English Public Finance from the Revolution of 1688: With Chapters on the Bank of England

By Harvey E. Fisk | Go to book overview
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CHAPTER III
War Costs and How They Were Met
(1914-1920)

HAVING reviewed the financial measures adopted at the beginning of the war to save the general business situation, and especially to protect the banks, let us turn to a consideration of the direct financing of the requirements of the Government itself. The immense figures involved are a matter of common knowledge. They are summarized as to the classes of expenditures and as to sources of receipts in the tabular statements printed below. These will be found to repay careful study.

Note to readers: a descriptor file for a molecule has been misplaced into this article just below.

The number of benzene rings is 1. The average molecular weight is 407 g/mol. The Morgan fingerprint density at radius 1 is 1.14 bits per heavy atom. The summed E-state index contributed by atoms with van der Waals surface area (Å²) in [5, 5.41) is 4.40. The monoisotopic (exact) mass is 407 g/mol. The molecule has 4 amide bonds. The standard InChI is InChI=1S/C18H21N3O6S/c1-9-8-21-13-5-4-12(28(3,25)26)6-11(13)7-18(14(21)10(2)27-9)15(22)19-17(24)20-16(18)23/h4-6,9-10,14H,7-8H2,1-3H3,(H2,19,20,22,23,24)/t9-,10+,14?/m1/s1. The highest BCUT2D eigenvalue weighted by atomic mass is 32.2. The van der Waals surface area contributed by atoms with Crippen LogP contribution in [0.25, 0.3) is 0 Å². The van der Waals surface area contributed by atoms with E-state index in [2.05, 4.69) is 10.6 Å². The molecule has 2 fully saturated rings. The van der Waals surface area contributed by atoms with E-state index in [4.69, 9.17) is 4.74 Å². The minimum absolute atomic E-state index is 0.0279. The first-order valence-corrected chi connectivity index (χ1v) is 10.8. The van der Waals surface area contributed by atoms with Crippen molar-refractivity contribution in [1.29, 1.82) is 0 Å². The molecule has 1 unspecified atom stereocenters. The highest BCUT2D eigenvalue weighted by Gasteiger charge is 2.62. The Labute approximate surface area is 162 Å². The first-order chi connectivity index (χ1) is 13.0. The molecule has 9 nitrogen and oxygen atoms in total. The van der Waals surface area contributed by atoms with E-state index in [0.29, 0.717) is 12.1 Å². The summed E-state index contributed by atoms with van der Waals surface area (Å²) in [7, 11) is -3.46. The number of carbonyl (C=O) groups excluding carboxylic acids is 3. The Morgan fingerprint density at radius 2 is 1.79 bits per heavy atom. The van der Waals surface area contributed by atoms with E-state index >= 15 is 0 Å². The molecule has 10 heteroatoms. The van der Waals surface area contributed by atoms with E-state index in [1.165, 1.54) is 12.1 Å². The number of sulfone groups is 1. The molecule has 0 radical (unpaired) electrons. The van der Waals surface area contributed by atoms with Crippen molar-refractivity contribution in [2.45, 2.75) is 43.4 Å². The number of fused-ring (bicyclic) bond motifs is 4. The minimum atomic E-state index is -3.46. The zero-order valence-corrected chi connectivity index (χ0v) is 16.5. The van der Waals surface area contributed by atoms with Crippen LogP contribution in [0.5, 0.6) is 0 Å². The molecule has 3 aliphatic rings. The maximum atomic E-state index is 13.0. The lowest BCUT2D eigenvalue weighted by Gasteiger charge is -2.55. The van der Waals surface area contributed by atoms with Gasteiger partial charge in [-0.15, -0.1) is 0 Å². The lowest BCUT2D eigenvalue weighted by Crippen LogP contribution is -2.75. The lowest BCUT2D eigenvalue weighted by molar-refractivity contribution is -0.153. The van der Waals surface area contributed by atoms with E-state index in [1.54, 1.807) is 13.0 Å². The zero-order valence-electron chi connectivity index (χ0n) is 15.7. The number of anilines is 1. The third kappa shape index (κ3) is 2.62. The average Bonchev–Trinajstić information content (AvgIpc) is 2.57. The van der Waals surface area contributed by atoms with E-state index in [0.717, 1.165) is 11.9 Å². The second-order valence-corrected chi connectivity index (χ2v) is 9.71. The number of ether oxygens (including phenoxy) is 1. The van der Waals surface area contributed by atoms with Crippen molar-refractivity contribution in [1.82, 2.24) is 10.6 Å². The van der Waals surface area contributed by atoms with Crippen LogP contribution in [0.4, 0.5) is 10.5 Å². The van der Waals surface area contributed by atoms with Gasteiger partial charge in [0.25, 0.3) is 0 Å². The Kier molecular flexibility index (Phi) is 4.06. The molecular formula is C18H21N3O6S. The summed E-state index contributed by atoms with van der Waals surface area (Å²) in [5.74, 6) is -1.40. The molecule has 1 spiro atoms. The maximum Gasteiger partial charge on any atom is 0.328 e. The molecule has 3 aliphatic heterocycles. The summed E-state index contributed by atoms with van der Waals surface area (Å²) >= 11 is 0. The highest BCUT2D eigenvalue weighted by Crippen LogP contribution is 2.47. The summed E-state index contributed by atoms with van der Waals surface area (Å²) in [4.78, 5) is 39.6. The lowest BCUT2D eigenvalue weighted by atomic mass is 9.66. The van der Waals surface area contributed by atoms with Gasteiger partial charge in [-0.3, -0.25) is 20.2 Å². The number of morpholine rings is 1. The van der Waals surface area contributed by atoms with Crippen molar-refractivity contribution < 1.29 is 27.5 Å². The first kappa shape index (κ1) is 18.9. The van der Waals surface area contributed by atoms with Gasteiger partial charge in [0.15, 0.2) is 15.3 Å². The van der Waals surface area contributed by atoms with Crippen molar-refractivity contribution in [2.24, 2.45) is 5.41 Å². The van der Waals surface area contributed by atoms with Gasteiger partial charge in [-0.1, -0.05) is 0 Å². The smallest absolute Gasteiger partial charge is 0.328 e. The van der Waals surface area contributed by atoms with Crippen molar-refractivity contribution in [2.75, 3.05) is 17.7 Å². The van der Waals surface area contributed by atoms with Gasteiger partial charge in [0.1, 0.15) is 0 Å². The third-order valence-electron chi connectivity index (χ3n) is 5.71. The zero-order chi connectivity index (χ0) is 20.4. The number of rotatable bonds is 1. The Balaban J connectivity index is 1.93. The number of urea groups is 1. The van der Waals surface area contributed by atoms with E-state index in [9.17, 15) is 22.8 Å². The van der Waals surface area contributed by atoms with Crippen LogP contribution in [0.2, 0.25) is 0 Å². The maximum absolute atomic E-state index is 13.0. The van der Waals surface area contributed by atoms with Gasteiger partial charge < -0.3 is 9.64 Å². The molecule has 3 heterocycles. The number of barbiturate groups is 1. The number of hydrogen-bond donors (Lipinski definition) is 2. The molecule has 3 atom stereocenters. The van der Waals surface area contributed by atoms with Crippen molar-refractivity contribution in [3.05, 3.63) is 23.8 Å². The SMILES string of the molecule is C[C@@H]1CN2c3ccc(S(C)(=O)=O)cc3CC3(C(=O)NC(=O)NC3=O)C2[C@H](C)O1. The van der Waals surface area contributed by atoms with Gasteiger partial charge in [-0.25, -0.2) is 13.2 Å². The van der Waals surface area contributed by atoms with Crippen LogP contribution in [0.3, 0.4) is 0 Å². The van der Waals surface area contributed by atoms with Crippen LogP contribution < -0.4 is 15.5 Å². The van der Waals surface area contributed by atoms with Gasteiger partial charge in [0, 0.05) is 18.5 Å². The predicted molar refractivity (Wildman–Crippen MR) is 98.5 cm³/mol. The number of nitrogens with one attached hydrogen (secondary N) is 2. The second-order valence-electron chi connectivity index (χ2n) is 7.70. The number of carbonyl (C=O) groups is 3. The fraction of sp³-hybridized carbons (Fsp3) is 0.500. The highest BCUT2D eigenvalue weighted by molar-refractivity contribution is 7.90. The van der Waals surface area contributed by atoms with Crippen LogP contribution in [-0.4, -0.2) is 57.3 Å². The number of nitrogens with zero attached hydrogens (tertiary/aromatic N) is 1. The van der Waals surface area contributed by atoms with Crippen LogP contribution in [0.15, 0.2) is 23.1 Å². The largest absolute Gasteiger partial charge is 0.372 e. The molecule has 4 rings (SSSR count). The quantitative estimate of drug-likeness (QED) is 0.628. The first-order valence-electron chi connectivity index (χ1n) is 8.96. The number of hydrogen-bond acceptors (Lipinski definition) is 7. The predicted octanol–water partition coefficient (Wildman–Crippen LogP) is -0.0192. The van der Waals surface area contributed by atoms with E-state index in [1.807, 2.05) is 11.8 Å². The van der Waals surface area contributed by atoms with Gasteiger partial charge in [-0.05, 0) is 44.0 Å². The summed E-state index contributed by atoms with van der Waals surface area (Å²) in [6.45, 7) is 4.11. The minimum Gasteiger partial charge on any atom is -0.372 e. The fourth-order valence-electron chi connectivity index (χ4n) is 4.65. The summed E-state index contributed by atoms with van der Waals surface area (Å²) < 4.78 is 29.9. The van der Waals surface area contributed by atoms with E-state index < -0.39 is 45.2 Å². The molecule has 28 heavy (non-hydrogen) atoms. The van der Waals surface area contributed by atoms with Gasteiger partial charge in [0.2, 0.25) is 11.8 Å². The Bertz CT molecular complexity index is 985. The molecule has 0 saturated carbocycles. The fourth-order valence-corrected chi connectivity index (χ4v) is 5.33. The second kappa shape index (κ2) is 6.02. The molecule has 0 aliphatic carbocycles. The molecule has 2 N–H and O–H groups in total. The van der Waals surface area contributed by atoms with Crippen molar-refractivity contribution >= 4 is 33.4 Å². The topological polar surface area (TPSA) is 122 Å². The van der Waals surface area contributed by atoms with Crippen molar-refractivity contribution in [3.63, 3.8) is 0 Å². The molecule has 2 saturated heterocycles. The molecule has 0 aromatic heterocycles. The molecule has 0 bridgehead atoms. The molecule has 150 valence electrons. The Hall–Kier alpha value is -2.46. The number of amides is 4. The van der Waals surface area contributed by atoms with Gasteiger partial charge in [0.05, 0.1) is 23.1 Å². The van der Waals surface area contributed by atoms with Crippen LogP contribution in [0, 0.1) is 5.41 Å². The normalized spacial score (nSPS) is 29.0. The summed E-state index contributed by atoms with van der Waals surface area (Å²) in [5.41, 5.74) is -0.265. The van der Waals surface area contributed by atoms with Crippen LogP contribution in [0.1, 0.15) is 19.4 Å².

We may now consider the financial methods used.


Inflation Methods Used

It must be frankly admitted that the expenses of the war were financed by inflation methods. Not, however, the same kind of inflation practised by all the Continental nations of immense issues of bank notes. England did issue non-interest bearing circulating notes--the Currency (Treasury) Notes already mentioned--but the aggregate of £356 million outstanding at the close of 1919 looks very modest alongside of the billions of notes issued; for example, by the Bank of France. The inflation was of a more subtle kind but perhaps even more potent. It was inflation by the use of bank deposit credit.

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